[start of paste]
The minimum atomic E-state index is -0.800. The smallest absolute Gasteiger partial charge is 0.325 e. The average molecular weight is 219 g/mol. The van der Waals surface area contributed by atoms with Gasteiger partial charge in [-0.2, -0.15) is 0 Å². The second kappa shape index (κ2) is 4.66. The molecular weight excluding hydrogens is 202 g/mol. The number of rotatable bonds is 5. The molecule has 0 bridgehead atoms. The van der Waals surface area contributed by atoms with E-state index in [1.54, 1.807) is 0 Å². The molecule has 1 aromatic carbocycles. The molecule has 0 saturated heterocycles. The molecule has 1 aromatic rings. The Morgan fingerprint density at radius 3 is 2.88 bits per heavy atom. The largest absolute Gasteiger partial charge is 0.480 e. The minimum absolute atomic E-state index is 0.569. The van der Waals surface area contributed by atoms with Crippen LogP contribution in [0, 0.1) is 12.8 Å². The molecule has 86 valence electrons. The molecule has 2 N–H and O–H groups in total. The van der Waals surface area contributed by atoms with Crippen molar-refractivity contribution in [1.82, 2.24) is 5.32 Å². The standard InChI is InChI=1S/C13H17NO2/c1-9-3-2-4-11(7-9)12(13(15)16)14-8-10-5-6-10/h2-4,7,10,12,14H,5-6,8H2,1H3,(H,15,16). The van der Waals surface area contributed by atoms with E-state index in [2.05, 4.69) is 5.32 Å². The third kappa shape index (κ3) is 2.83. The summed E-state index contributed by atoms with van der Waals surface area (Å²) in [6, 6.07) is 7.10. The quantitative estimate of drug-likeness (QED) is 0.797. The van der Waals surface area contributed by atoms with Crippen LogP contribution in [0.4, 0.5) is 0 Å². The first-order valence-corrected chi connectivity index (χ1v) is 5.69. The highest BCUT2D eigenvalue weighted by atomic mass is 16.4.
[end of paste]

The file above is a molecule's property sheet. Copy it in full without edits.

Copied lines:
The minimum atomic E-state index is -0.800. The smallest absolute Gasteiger partial charge is 0.325 e. The average molecular weight is 219 g/mol. The van der Waals surface area contributed by atoms with Gasteiger partial charge in [-0.2, -0.15) is 0 Å². The second kappa shape index (κ2) is 4.66. The molecular weight excluding hydrogens is 202 g/mol. The number of rotatable bonds is 5. The molecule has 0 bridgehead atoms. The van der Waals surface area contributed by atoms with E-state index in [1.54, 1.807) is 0 Å². The molecule has 1 aromatic carbocycles. The molecule has 0 saturated heterocycles. The molecule has 1 aromatic rings. The Morgan fingerprint density at radius 3 is 2.88 bits per heavy atom. The largest absolute Gasteiger partial charge is 0.480 e. The minimum absolute atomic E-state index is 0.569. The van der Waals surface area contributed by atoms with Crippen LogP contribution in [0, 0.1) is 12.8 Å². The molecule has 86 valence electrons. The molecule has 2 N–H and O–H groups in total. The van der Waals surface area contributed by atoms with Crippen molar-refractivity contribution in [1.82, 2.24) is 5.32 Å². The standard InChI is InChI=1S/C13H17NO2/c1-9-3-2-4-11(7-9)12(13(15)16)14-8-10-5-6-10/h2-4,7,10,12,14H,5-6,8H2,1H3,(H,15,16). The van der Waals surface area contributed by atoms with E-state index in [2.05, 4.69) is 5.32 Å². The third kappa shape index (κ3) is 2.83. The summed E-state index contributed by atoms with van der Waals surface area (Å²) in [6, 6.07) is 7.10. The quantitative estimate of drug-likeness (QED) is 0.797. The van der Waals surface area contributed by atoms with Crippen LogP contribution in [0.4, 0.5) is 0 Å². The first-order valence-corrected chi connectivity index (χ1v) is 5.69. The highest BCUT2D eigenvalue weighted by atomic mass is 16.4.